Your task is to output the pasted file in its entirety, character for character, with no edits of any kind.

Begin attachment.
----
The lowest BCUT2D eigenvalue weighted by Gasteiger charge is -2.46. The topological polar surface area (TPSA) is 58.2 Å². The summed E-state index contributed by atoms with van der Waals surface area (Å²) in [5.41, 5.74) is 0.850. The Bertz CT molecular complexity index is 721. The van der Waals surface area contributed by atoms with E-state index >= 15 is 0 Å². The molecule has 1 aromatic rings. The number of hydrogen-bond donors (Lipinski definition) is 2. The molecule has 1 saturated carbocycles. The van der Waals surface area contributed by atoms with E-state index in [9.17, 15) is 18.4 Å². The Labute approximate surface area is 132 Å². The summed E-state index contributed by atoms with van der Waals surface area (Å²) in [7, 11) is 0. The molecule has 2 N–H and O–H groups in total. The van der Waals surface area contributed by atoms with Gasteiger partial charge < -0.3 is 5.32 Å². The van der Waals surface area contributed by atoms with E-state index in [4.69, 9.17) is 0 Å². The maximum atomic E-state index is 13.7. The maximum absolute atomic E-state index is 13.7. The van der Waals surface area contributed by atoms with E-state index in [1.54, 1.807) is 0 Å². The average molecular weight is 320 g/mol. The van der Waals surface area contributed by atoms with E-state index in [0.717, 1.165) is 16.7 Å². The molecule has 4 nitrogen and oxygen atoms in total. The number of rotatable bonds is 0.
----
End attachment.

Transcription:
The lowest BCUT2D eigenvalue weighted by Gasteiger charge is -2.46. The topological polar surface area (TPSA) is 58.2 Å². The summed E-state index contributed by atoms with van der Waals surface area (Å²) in [5.41, 5.74) is 0.850. The Bertz CT molecular complexity index is 721. The van der Waals surface area contributed by atoms with E-state index >= 15 is 0 Å². The molecule has 1 aromatic rings. The number of hydrogen-bond donors (Lipinski definition) is 2. The molecule has 1 saturated carbocycles. The van der Waals surface area contributed by atoms with E-state index in [9.17, 15) is 18.4 Å². The Labute approximate surface area is 132 Å². The summed E-state index contributed by atoms with van der Waals surface area (Å²) in [7, 11) is 0. The molecule has 2 N–H and O–H groups in total. The van der Waals surface area contributed by atoms with Gasteiger partial charge < -0.3 is 5.32 Å². The van der Waals surface area contributed by atoms with E-state index in [4.69, 9.17) is 0 Å². The maximum atomic E-state index is 13.7. The maximum absolute atomic E-state index is 13.7. The van der Waals surface area contributed by atoms with E-state index in [1.54, 1.807) is 0 Å². The average molecular weight is 320 g/mol. The van der Waals surface area contributed by atoms with E-state index in [0.717, 1.165) is 16.7 Å². The molecule has 4 nitrogen and oxygen atoms in total. The number of rotatable bonds is 0.